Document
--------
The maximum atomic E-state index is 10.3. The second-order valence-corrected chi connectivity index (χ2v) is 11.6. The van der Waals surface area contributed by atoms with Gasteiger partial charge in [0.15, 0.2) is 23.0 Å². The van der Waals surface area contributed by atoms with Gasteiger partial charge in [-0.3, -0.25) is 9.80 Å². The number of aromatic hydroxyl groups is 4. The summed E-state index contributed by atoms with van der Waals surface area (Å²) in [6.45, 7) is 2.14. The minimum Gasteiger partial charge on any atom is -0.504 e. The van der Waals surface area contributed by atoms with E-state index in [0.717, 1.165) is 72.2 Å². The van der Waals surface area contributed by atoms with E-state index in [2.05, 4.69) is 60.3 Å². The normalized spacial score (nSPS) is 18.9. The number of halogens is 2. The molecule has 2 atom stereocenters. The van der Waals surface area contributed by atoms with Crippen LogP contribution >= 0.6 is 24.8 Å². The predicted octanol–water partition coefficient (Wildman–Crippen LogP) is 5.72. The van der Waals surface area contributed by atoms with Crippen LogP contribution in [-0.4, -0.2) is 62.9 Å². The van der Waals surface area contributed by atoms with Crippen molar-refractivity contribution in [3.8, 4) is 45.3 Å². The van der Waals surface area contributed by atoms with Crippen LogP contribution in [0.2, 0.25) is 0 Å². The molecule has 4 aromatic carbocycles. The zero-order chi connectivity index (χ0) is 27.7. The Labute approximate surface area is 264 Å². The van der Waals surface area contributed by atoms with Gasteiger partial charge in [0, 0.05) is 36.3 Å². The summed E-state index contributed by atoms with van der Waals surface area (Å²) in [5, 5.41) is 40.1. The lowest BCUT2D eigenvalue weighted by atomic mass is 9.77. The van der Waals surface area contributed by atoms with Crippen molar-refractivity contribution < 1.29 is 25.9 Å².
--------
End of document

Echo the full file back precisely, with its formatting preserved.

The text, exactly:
The maximum atomic E-state index is 10.3. The second-order valence-corrected chi connectivity index (χ2v) is 11.6. The van der Waals surface area contributed by atoms with Gasteiger partial charge in [0.15, 0.2) is 23.0 Å². The van der Waals surface area contributed by atoms with Gasteiger partial charge in [-0.3, -0.25) is 9.80 Å². The number of aromatic hydroxyl groups is 4. The summed E-state index contributed by atoms with van der Waals surface area (Å²) in [6.45, 7) is 2.14. The minimum Gasteiger partial charge on any atom is -0.504 e. The van der Waals surface area contributed by atoms with E-state index in [0.717, 1.165) is 72.2 Å². The van der Waals surface area contributed by atoms with E-state index in [2.05, 4.69) is 60.3 Å². The normalized spacial score (nSPS) is 18.9. The number of halogens is 2. The molecule has 2 atom stereocenters. The van der Waals surface area contributed by atoms with Crippen LogP contribution >= 0.6 is 24.8 Å². The predicted octanol–water partition coefficient (Wildman–Crippen LogP) is 5.72. The van der Waals surface area contributed by atoms with Crippen LogP contribution in [-0.4, -0.2) is 62.9 Å². The van der Waals surface area contributed by atoms with Crippen molar-refractivity contribution in [3.8, 4) is 45.3 Å². The van der Waals surface area contributed by atoms with Crippen LogP contribution in [0.2, 0.25) is 0 Å². The molecule has 4 aromatic carbocycles. The zero-order chi connectivity index (χ0) is 27.7. The Labute approximate surface area is 264 Å². The van der Waals surface area contributed by atoms with Gasteiger partial charge in [0, 0.05) is 36.3 Å². The summed E-state index contributed by atoms with van der Waals surface area (Å²) in [5, 5.41) is 40.1. The lowest BCUT2D eigenvalue weighted by atomic mass is 9.77. The van der Waals surface area contributed by atoms with Crippen molar-refractivity contribution < 1.29 is 25.9 Å².